Flying business class is passable. But for everyone else, the experience of flight is awful. Leisure travel has devolved into a Lord of the Flies battle for resources—the slightest recline of our seats, some fresh air to breathe through a mask—that turns passengers against each other in desperation. This hell is the natural consequence of air travel’s business plan to maximize bodies on a plane to offset high fuel costs; it’s a business plan that, horrendously, works.
So what’s the next chapter of budget air travel? Some believe it’s stacking passengers two-high. Alejandro Núñez Vicente was a graduate student studying industrial design when his concept for a double-decker airline seat caught the eye of the airline industry and investors alike. After winning a prestigious industry award last year, he’s the CEO of Chaise Lounge Economy Seat, the name of both his product and company.
His proposed seat system fits into the center aisle of a plane. People on the bottom can fully extend their legs, at the expense of space between their face and the seat in front of them. People on top (who fit because overhead storage has been removed, with suitcases going under the seats instead) sit in typical seats. The catch is that they don’t have enough head room to stand. Meanwhile, the airline benefits the most, with the option to fit an additional 5%-10% of ticketed passengers into the center row, depending on how much they fiddle with the particulars of leg room.
As radical as the idea may seem, Núñez Vicente actually isn’t the first to design a double-decker plane seat. In 2020, designer Jeffrey O’Neil proposed the Zephyr Seat, which reimagined seating as a series of bunk beds. But Núñez Vicente has struck a certain nerve of the internet, spawning thought pieces and memes with his vision for a remarkably snug seating arrangement. Meanwhile, he claims that representatives from every major airline have come to try his seat at Hamburg’s famed Aircraft Interiors Expo this week.
As he joins me on a video stream, a small crowd still surrounds his prototype on the otherwise empty show floor. Núñez Vicente points out several merits in his design, while his thin, 6-foot-2-inch frame slides easily into a bottom-row seat. He explains that while most airline seats tilt back to 110 degrees, his reaches a full 125 degrees. This extra tilt is meaningful, as ergonomic research has shown that people sleep better the more reclined they sit. Meanwhile, his legs stretch out straight in front of him without needing to bend.
“The space for legs is unmatched,” he says. Then, turning his attention to the mere inches of space between his nose and the seat in front of him, he adds, “This is a little closer. But if you close your eyes and you’re sleeping, you don’t care. . . . For me, even if it’s a little more claustrophobic, I prefer the lower seats.”
I mention that while he might be alright with the sensation of a tight space, that’s not true for everyone. An estimated 12.5% of the population suffers from claustrophobia. And we all value breathing room and sight lines across a plane—both of which have long been considered important parts of airline seat design. Even when your knees hit the seat in front of you, the perception of air space can make you feel more comfortable.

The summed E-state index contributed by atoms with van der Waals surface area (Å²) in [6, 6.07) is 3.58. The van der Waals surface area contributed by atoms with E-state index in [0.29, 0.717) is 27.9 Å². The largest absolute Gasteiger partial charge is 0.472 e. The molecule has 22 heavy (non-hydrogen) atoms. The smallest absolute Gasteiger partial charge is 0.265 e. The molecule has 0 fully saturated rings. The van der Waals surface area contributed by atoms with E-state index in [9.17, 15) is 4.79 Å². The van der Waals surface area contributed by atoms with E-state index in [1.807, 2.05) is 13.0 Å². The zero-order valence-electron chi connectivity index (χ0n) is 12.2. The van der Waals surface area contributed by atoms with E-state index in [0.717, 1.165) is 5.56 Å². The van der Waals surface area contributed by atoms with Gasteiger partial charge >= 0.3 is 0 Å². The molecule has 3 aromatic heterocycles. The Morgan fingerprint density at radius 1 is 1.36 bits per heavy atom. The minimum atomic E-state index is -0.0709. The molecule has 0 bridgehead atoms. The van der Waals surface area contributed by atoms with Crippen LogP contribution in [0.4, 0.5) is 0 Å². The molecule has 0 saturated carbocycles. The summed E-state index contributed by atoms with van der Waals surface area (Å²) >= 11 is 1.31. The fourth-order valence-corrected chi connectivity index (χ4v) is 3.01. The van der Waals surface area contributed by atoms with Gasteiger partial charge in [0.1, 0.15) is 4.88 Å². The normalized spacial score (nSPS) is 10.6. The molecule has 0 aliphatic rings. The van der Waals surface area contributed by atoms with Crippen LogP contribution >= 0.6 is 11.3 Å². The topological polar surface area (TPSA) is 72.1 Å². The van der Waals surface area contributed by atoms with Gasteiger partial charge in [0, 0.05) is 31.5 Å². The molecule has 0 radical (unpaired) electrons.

Núñez Vicente doesn’t deny the realities of claustrophobia but insists that consumer preference is the key to his design outlook. Since his double-decker seats only fit into middle rows, the side rows of the plane would still have typical seats. The bottom row might not work for heavier people, he admits, especially if they attempted to squeeze into the boxed-in center seat. But they could always utilize the top row of his design, he says, which is an otherwise typical plane seat that’s been elevated. He calls this vantage point an “SUV experience” that puts your head over your surroundings, allowing you to look down on the cabin.
This approach is specifically not embracing universal design, where an object is built one way to work for everyone. Instead, Núñez Vicente argues that coach passengers would have three unique seating options under his design, and they could choose the path most comfortable for their physique and mental state
“If you don’t like heights, you wouldn’t go skydiving,” he says of the top row. “If you’re claustrophobic, you wouldn’t go on the lower row. But if you have long legs, you would.”
This argument assumes that consumers can always choose the seat they want, when in reality they’re often forced to pick any remaining open seat on a plane. However, Núñez Vicente is right that in a world where people come in all shapes and sizes, the one-size-fits-all lie of flight seating is doing us a disservice. Maybe we really would be more comfortable with seats more tailored to our unique experiences, pulling the levers of ergonomic comfort ourselves rather than having them imposed upon us. And airlines, of course, have already proven that they’d be thrilled to nickel-and-dime us for the slightest improvement.
Yet the shortcoming with that thinking is that comfortable seating isn’t a design problem. We know how to build seats that satisfy 95% of people already, and you’ll find them on trains, in cars, and in living rooms everywhere. You’ll even find them on a plane, in business class.
There is no physical reason that any known style of good seating can’t also work on a plane, so long as it’s engineered to be light enough to satisfy fuel costs. The practical reason they don’t is that airlines insist on packing more flyers into plane cabins than is feasible. And until they stop, we’re going to keep seeing designers cram bodies into 747s like Tetris pieces, flipping and turning us to fill every gap. Their ideas may contain a certain brilliance, just like Núñez Vicente’s double-decker seat design does. But that doesn’t mean these ideas are actually any good.